Travelers between the busy Midwestern hubs of Chicago and Detroit will soon have another option in addition to existing trains, planes and buses, according to mlive.com.
Federal and state officials say a planned high-speed rail line between the two cities will improve passenger service, create jobs and stimulate economic activity along the corridor.
"This effort will not only boost our economy, it will provide residents with more transportation options," Sen. Debbie Stabenow said. "With gas prices as high as they are it is critically important that travelers have more choices in addition to driving."
Two weeks ago, the state legislature week approved matching funds required for Michigan to finish unlocking competitive federal grants. Last Wednesday, the U.S. Department of Transportation (USDOT) awarded the state $196 million, and the Michigan Department of Transportation (MDOT) announced a $140 million agreement with Norfolk Southern Railway to purchase a critical 135-mile segment of track between Kalamazoo and Dearborn.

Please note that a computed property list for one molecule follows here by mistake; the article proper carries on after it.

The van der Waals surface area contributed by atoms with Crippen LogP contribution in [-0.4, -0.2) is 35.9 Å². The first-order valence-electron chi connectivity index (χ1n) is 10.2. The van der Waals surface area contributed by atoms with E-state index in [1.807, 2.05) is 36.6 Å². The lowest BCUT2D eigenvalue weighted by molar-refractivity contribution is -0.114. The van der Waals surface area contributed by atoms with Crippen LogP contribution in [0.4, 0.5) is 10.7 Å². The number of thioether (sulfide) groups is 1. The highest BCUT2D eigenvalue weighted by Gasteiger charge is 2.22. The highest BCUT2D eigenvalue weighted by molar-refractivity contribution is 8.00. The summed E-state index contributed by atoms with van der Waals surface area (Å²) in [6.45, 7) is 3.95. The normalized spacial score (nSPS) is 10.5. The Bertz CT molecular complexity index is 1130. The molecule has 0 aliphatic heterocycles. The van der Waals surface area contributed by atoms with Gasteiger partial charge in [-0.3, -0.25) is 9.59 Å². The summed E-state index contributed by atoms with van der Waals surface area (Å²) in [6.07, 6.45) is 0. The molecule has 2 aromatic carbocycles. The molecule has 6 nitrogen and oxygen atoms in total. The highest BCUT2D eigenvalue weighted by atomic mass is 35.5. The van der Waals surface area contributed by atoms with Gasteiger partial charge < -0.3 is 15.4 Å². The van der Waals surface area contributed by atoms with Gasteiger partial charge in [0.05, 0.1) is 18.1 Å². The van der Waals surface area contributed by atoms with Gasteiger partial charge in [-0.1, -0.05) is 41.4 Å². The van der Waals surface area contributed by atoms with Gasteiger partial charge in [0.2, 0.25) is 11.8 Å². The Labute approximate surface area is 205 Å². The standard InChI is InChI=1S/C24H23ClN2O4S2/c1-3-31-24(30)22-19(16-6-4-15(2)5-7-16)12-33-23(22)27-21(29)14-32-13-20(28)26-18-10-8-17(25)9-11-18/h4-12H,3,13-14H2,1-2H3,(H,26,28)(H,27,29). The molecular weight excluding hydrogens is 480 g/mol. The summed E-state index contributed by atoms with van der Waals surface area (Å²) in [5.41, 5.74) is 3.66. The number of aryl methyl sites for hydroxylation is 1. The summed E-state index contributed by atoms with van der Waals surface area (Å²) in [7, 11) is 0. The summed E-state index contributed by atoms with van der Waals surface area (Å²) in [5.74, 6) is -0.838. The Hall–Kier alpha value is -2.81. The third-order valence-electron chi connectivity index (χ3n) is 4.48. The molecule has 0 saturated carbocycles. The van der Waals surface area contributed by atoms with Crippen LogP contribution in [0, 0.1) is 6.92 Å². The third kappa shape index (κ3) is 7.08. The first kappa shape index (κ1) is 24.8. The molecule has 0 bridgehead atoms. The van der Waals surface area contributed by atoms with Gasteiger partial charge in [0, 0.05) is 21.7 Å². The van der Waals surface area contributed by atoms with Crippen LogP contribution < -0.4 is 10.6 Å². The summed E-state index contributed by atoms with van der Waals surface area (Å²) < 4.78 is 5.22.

MDOT also plans to build a double track for a busy freight section of the line east of Ypsilanti. The end goal is 110-mpg passenger service that will cut the trip from Detroit to Chicago to less than 4.5 hours.
Federal officials say track improvements along the line will include continuously welded rail ties, fiber optic lines and infrastructure to support a positive train control system. They estimate the project will create approximately 800 new jobs during the construction phase, which is expected to begin in late spring of 2012.
"We are creating jobs in Michigan, building our rails with American-made materials and growing the regional economy," said Transportation Secretary Ray LaHood.
Sen. Carl Levin said the federal funding will help high-speed rail become an important part of Michigan's economic infrastructure while encouraging travelers to consider alternative transportation options.
"Our economic competitors around the world have long enjoyed the benefits of high-speed rail service between their cities," he said. "They have demonstrated that high-speed service can create jobs and promote economic growth, and that it can provide a more energy-efficient alternative."